The most compelling news of late on this subject is that the continuing escalation of the price of oil, and it’s effect on rising costs of packaging materials and a host of product ingredients and materials, has now made the cost of goods for Eco Brands, which have historically been a bit more expensive than traditional brands, much more competitive now in many categories.

This was underscored by a recent article in the Wall Street Journal entitled “Green Products Gain From New Price Equation”. One example given is a line of compostable dinnerware made by a Colorado company called Eco-Products. Eco Products manufactures their dinnerware using a bio resin made from corn starch and does not use a petroleum based resin. Therefore, their cost of goods has remained stable while the costs of petroleum based resins have continued to escalate, thereby now making Eco-Products dinnerware prices competitive to traditional dinnerware brands made out of petroleum based plastics.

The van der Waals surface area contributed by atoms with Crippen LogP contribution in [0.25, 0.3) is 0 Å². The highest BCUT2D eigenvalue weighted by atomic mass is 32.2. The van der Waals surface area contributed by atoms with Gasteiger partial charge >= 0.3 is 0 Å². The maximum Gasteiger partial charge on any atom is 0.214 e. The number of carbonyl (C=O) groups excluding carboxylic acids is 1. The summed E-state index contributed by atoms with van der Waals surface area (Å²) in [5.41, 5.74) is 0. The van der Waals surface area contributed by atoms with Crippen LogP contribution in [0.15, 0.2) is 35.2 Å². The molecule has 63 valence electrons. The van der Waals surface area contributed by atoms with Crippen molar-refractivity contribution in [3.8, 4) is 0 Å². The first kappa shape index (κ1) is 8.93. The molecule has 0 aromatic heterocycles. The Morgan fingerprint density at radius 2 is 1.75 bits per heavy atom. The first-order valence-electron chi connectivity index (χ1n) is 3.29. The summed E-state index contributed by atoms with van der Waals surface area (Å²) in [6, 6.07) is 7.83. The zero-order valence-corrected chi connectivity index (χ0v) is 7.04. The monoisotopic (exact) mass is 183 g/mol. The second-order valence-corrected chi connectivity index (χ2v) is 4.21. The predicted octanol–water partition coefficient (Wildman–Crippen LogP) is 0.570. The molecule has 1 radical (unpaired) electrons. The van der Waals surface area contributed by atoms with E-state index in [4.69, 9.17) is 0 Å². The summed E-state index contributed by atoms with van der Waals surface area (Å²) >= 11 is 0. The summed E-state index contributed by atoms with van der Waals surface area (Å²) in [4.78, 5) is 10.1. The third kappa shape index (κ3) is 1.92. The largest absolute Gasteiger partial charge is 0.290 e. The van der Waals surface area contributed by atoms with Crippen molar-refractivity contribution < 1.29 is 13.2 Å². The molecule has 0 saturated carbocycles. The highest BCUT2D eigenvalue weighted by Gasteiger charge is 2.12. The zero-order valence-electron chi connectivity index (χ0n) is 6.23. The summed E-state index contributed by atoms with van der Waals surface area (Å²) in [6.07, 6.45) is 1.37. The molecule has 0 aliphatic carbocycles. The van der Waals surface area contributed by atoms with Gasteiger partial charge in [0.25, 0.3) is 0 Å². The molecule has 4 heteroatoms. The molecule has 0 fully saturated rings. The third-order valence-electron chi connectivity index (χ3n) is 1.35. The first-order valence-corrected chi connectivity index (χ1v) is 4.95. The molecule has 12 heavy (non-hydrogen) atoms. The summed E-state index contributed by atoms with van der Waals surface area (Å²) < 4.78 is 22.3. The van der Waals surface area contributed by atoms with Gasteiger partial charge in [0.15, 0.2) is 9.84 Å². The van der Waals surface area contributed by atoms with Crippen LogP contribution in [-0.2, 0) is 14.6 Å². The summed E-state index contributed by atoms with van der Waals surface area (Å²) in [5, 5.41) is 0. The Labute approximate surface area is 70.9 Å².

The message to the marketing community is to take note of this phenomenon. Re-orient your thinking. Think small, do good, build a positive environmental track record and ride the Eco Branding wave.

With the continued escalation of oil prices into the foreseeable future, and the rising consumer demand for products that are friendly to the environment, the future of Eco Brands has never been brighter.

Christopher Nunes
Cornerstone Strategic Branding, Inc

July 18, 2008

An Inspiring Book on my way to Lausanne...

I'm at the BA Lounge at the Heathrow Airport on my way to Lausanne where I'll be staying for a 1-week leadership program at IMD. I'm very excited.